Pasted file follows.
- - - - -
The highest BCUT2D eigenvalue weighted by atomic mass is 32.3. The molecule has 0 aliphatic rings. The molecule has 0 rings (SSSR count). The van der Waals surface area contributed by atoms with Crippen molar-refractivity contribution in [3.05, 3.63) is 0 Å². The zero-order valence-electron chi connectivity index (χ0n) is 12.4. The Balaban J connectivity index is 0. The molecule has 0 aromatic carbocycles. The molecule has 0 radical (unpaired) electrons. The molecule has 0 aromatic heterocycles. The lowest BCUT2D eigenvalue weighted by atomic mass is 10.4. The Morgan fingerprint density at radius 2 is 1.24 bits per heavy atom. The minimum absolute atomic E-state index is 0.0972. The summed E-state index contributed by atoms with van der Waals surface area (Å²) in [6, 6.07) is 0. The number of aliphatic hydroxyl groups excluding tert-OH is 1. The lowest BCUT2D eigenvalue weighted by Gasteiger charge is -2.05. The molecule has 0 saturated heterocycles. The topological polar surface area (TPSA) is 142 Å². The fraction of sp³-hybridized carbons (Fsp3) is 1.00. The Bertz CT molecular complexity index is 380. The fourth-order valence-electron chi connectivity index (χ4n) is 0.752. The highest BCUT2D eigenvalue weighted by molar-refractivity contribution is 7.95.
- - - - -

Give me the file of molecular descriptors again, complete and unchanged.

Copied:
The highest BCUT2D eigenvalue weighted by atomic mass is 32.3. The molecule has 0 aliphatic rings. The molecule has 0 rings (SSSR count). The van der Waals surface area contributed by atoms with Crippen molar-refractivity contribution in [3.05, 3.63) is 0 Å². The zero-order valence-electron chi connectivity index (χ0n) is 12.4. The Balaban J connectivity index is 0. The molecule has 0 aromatic carbocycles. The molecule has 0 radical (unpaired) electrons. The molecule has 0 aromatic heterocycles. The lowest BCUT2D eigenvalue weighted by atomic mass is 10.4. The Morgan fingerprint density at radius 2 is 1.24 bits per heavy atom. The minimum absolute atomic E-state index is 0.0972. The summed E-state index contributed by atoms with van der Waals surface area (Å²) in [6, 6.07) is 0. The number of aliphatic hydroxyl groups excluding tert-OH is 1. The lowest BCUT2D eigenvalue weighted by Gasteiger charge is -2.05. The molecule has 0 saturated heterocycles. The topological polar surface area (TPSA) is 142 Å². The fraction of sp³-hybridized carbons (Fsp3) is 1.00. The Bertz CT molecular complexity index is 380. The fourth-order valence-electron chi connectivity index (χ4n) is 0.752. The highest BCUT2D eigenvalue weighted by molar-refractivity contribution is 7.95.